Anton Yelchin’s jeep model was recalled for accident-causing problem with gear shift

Julie Wiener

Anton Yelchin arriving to a screening of Dreamworks Pictures'

Anton Yelchin arriving for a screening of the film “Fright Night” in Hollywood, Calif., Aug. 17, 2011. (Alberto E. Rodriguez/Getty Images)

(JTA) — The vehicle that killed Russian-Jewish actor Anton Yelchin was in the process of being recalled for a problem that may have led to his fatal accident.

Yelchin, 27, who starred in the new “Star Trek” movies reboot, was found dead at his home in Studio City, California, on Sunday after being crushed by his 2015 Jeep Grand Cherokee.

According to The Associated Press, the jeep was part of a global recall of 1.1 million vehicles announced by Fiat Chrysler in April. The National Highway Traffic Safety Administration urged the recall because of complaints from drivers that a problem with the gear shift made it difficult to tell whether the car was in park. When not in park, the vehicle could roll away.

In a statement Monday, Fiat Chrysler expressed condolences to Yelchin’s friends and family, but said it was premature to speculate on the cause of his crash.

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Yelchin, a native of St. Petersburg, Russia, moved to the United States when he was an infant. His parents, Irina Korina and Viktor Yelchin, were pairs figure skaters who qualified for the 1972 Winter Olympics but were not permitted by Soviet authorities to compete for reasons that are not clear, according to a 1989 article in the Los Angeles Times.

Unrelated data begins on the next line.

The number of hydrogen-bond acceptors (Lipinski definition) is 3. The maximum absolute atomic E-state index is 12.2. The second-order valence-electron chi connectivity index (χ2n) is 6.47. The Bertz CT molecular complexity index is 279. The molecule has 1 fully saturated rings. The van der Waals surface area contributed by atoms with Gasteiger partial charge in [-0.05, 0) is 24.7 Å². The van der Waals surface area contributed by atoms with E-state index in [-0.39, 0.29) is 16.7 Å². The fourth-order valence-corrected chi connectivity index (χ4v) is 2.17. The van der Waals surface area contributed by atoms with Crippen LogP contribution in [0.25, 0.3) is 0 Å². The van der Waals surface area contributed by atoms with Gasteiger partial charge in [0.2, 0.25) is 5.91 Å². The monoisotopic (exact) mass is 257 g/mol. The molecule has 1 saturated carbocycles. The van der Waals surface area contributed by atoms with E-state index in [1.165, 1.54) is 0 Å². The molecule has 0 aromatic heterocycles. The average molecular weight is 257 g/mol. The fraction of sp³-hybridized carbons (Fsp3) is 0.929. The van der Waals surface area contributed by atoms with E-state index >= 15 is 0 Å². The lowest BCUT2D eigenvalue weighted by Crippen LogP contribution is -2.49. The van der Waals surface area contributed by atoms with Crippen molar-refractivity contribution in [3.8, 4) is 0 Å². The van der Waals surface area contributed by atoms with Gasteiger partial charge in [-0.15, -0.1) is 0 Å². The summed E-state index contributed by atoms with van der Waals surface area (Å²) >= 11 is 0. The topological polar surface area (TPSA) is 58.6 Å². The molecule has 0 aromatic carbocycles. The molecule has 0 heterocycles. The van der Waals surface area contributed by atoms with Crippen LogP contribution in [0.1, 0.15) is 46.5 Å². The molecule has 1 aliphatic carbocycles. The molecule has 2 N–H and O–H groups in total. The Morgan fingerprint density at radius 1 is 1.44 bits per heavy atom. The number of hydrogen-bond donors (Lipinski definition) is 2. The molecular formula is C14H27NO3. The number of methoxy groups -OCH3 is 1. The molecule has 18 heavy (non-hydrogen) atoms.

In a 2011 interview with The Daily Beast, Yelchin said, “I don’t exactly know what that was — because they were Jewish or because the KGB didn’t want them to travel.”

Yelchin began acting in the late 1990s, when he was a child, appearing in a number of television roles. At age 13, he appeared on an episode of “Seinfeld” co-creator Larry David’s HBO show “Curb Your Enthusiasm.”

“The fact that it was all improv, I was so stoked,” Yelchin told The Daily Beast of his “Curb Your Enthusiasm” experience. “On screen, [Larry David is] one person, and off he’s just very quiet. I remember him sitting in the corner reading Noam Chomsky and keeping to himself.”

He added, “But I also remember making him laugh, and I felt so happy to make this comedy genius laugh out loud.”

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